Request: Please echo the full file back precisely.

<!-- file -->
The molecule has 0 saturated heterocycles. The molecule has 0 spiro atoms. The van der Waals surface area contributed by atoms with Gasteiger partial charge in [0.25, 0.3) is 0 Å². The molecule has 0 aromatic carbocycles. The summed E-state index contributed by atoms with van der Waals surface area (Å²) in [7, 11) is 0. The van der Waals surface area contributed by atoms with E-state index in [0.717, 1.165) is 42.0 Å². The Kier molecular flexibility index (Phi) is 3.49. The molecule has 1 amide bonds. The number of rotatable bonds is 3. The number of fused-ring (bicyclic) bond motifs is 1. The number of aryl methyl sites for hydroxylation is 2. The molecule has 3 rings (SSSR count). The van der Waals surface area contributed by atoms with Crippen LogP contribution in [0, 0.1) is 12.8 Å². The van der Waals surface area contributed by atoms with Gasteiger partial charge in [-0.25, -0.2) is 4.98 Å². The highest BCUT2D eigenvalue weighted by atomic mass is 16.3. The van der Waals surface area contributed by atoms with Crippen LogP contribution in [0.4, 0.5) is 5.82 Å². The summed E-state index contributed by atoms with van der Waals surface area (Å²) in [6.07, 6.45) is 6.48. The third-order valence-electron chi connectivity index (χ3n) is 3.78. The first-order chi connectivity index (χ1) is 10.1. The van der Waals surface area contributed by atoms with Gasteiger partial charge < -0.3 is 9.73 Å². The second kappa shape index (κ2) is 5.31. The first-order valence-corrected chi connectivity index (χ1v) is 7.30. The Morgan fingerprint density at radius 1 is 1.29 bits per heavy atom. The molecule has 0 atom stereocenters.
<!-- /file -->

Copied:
The molecule has 0 saturated heterocycles. The molecule has 0 spiro atoms. The van der Waals surface area contributed by atoms with Gasteiger partial charge in [0.25, 0.3) is 0 Å². The molecule has 0 aromatic carbocycles. The summed E-state index contributed by atoms with van der Waals surface area (Å²) in [7, 11) is 0. The van der Waals surface area contributed by atoms with E-state index in [0.717, 1.165) is 42.0 Å². The Kier molecular flexibility index (Phi) is 3.49. The molecule has 1 amide bonds. The number of rotatable bonds is 3. The number of fused-ring (bicyclic) bond motifs is 1. The number of aryl methyl sites for hydroxylation is 2. The molecule has 3 rings (SSSR count). The van der Waals surface area contributed by atoms with Crippen LogP contribution in [0, 0.1) is 12.8 Å². The van der Waals surface area contributed by atoms with Gasteiger partial charge in [-0.25, -0.2) is 4.98 Å². The highest BCUT2D eigenvalue weighted by atomic mass is 16.3. The van der Waals surface area contributed by atoms with Crippen LogP contribution in [0.4, 0.5) is 5.82 Å². The summed E-state index contributed by atoms with van der Waals surface area (Å²) in [6.07, 6.45) is 6.48. The third-order valence-electron chi connectivity index (χ3n) is 3.78. The first-order chi connectivity index (χ1) is 10.1. The van der Waals surface area contributed by atoms with Gasteiger partial charge < -0.3 is 9.73 Å². The second kappa shape index (κ2) is 5.31. The first-order valence-corrected chi connectivity index (χ1v) is 7.30. The Morgan fingerprint density at radius 1 is 1.29 bits per heavy atom. The molecule has 0 atom stereocenters.